CT scans cut death rates among smokers with lung cancer

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Nearly 40 years ago, four randomized clinical trials demonstrated that although chest X-rays could be used to detect lung cancer in smokers before symptoms occurred, the screenings had no effect on overall death rates. Subsequently, several studies of spiral (helical) CT scan screenings have also failed to clearly demonstrate a survival benefit.

But a new $250 million study conducted by the American College of Radiology Imaging Network and the National Cancer Institute (NCI) found that an annual screening using low-dose spiral CT scanning — as compared to chest X-ray only — resulted in 20 percent fewer deaths among the 53,000 middle-aged and elderly enrolled participants who either once smoked or are currently heavy smokers. Of the approximate 91.5 million current and former smokers in the U.S., 196,000 are diagnosed with lung cancer annually and 159,000 will die from it.

The study, called the National Lung Screening Trial, began in 2002 and randomly assigned participants who smoked at least 30 “pack years” — a figure derived from multiplying the average number of cigarette packs smoked per day by the number of total years smoked — to receive either a spiral CT scan or standard chest X-ray at the start of the trial and once a year over the next two years. After participants were followed for up to five years, researchers noted a total of 354 deaths from lung cancer among subjects in the spiral CT scan group compared to 442 deaths among those who received a chest X-ray. After notifying the NCI of the results from this interim analysis, the study was halted due to the profound findings.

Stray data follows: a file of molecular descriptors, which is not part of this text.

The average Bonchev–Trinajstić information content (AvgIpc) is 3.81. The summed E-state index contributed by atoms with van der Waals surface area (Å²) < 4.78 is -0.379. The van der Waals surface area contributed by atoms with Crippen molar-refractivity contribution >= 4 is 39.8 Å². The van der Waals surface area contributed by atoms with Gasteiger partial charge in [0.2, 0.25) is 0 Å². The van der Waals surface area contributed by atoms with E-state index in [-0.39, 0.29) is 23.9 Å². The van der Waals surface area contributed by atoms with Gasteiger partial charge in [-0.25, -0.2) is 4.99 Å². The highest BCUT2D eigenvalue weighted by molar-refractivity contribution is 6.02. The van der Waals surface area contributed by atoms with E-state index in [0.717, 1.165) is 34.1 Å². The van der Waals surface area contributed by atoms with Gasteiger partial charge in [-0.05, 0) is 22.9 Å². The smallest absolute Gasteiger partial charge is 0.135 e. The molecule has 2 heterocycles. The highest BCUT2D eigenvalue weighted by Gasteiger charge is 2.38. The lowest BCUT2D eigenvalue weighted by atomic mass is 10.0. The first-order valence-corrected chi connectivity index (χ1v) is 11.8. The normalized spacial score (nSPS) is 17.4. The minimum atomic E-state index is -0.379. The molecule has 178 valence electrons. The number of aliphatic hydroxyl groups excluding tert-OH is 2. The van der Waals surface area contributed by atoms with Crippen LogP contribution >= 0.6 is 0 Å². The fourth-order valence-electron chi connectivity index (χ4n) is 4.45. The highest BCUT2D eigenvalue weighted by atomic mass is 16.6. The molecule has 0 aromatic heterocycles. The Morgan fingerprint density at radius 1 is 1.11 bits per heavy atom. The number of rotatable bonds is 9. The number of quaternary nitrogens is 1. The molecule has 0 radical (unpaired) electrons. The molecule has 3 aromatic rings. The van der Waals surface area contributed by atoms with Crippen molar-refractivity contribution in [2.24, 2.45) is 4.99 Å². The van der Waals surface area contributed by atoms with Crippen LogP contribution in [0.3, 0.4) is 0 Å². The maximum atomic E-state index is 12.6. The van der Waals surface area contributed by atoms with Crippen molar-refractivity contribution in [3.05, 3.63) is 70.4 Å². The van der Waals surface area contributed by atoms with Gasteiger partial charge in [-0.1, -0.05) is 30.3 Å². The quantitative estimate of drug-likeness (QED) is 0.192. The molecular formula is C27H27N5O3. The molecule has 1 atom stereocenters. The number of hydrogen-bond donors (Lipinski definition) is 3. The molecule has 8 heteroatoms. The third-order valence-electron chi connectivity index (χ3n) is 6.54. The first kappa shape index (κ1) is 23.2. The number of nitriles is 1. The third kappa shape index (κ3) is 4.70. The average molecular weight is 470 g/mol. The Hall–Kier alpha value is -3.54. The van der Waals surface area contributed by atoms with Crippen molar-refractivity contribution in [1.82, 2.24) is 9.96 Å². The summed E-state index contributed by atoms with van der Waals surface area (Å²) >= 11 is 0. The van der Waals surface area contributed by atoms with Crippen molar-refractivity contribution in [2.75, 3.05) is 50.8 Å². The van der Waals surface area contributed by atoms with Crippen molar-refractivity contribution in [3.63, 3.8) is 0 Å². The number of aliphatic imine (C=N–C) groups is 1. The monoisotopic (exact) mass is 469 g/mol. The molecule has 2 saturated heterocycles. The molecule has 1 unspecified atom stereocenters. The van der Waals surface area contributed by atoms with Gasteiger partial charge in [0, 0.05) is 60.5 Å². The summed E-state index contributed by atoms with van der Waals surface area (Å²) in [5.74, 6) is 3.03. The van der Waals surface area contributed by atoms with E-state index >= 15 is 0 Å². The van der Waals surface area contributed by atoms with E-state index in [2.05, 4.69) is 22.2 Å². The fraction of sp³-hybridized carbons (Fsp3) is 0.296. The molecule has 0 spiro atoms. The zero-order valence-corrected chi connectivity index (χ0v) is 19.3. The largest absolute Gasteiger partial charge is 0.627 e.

Referencing earlier studies that found some benefits in life expectancy using spiral CT scans in smokers and ex-smokers but did not find any actual survival benefits, ACSH’s Dr. Gilbert Ross believes this randomized controlled prospective study successfully shows mortality benefits, which “is very important. If we can reduce deaths by up to 20 percent, that’s a lot of people whose lives we can save — approximately 32,000 annually.”

ACSH’s Dr. Elizabeth Whelan was slightly taken aback after reading the study, however. “This is somewhat different from what I’ve read before about the benefit of spiral CT scans in smokers and ex-smokers, which was minimal at best.”

According to Dr. Ross, “The prior CT screening seemed to indicate a benefit, but more in-depth analyses revealed flaws in the design of the studies. Errors involving epidemiological problems known as ‘lead-time bias,’ wherein tumors found earlier do not lead to actual lives saved, and over-diagnosis, when abnormalities on CT are investigated — often surgically — and found to not be cancers after all, accounted for the apparent benefits. This study avoids those problems. At the end of the study, 20 percent more patients who had been screened were alive, end of story.”

But asked as a physician if he would recommend a CT spiral scan to a smoker or ex-smoker, Dr. Ross replied: “If someone asked me that question yesterday, I would’ve said no. But today, I wouldn’t say don’t do it, but I also couldn’t confidently say yes since the data isn’t all there.”

Dr. Peter B. Bach, a pulmonologist at Memorial Sloan-Kettering Cancer Center, agrees with Dr. Ross and believes that more specific screening guidelines need to be established before spiral CT scans are routinely recommended. “Very soon we’ll have an answer about who should be screened and how frequently, but we don’t have that answer today.”